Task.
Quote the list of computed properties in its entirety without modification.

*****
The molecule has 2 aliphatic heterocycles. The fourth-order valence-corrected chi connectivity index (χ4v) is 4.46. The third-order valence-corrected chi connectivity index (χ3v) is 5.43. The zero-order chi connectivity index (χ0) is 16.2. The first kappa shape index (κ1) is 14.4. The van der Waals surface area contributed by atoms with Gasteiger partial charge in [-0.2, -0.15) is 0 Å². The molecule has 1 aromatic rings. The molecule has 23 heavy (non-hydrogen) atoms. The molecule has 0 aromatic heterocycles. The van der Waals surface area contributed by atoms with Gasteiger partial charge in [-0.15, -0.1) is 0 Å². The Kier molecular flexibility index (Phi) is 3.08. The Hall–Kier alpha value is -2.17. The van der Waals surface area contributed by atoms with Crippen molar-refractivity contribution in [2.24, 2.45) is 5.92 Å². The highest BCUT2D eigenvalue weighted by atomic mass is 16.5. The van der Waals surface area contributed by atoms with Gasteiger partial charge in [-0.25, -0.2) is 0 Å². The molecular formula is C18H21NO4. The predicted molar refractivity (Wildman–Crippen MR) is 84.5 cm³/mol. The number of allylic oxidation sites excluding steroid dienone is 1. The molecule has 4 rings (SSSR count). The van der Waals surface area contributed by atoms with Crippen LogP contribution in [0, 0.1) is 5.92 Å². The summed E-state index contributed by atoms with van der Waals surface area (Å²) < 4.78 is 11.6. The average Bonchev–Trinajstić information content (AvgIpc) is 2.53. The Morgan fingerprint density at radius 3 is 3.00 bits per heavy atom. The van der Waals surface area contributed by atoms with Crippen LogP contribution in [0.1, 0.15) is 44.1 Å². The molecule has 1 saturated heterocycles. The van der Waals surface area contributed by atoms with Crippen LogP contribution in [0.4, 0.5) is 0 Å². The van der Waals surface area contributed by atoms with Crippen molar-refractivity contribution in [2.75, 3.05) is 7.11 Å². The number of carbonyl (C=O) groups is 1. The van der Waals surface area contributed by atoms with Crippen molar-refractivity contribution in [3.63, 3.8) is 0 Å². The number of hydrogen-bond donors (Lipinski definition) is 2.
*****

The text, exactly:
The molecule has 2 aliphatic heterocycles. The fourth-order valence-corrected chi connectivity index (χ4v) is 4.46. The third-order valence-corrected chi connectivity index (χ3v) is 5.43. The zero-order chi connectivity index (χ0) is 16.2. The first kappa shape index (κ1) is 14.4. The van der Waals surface area contributed by atoms with Gasteiger partial charge in [-0.2, -0.15) is 0 Å². The molecule has 1 aromatic rings. The molecule has 23 heavy (non-hydrogen) atoms. The molecule has 0 aromatic heterocycles. The van der Waals surface area contributed by atoms with Gasteiger partial charge in [-0.15, -0.1) is 0 Å². The Kier molecular flexibility index (Phi) is 3.08. The Hall–Kier alpha value is -2.17. The van der Waals surface area contributed by atoms with Crippen molar-refractivity contribution in [2.24, 2.45) is 5.92 Å². The highest BCUT2D eigenvalue weighted by atomic mass is 16.5. The van der Waals surface area contributed by atoms with Gasteiger partial charge in [-0.25, -0.2) is 0 Å². The molecular formula is C18H21NO4. The predicted molar refractivity (Wildman–Crippen MR) is 84.5 cm³/mol. The number of allylic oxidation sites excluding steroid dienone is 1. The molecule has 4 rings (SSSR count). The van der Waals surface area contributed by atoms with Crippen LogP contribution in [0, 0.1) is 5.92 Å². The summed E-state index contributed by atoms with van der Waals surface area (Å²) < 4.78 is 11.6. The average Bonchev–Trinajstić information content (AvgIpc) is 2.53. The Morgan fingerprint density at radius 3 is 3.00 bits per heavy atom. The van der Waals surface area contributed by atoms with Crippen LogP contribution in [0.1, 0.15) is 44.1 Å². The molecule has 1 saturated heterocycles. The van der Waals surface area contributed by atoms with Crippen LogP contribution in [0.4, 0.5) is 0 Å². The van der Waals surface area contributed by atoms with Crippen molar-refractivity contribution in [2.75, 3.05) is 7.11 Å². The number of carbonyl (C=O) groups is 1. The van der Waals surface area contributed by atoms with Crippen molar-refractivity contribution in [3.63, 3.8) is 0 Å². The number of hydrogen-bond donors (Lipinski definition) is 2.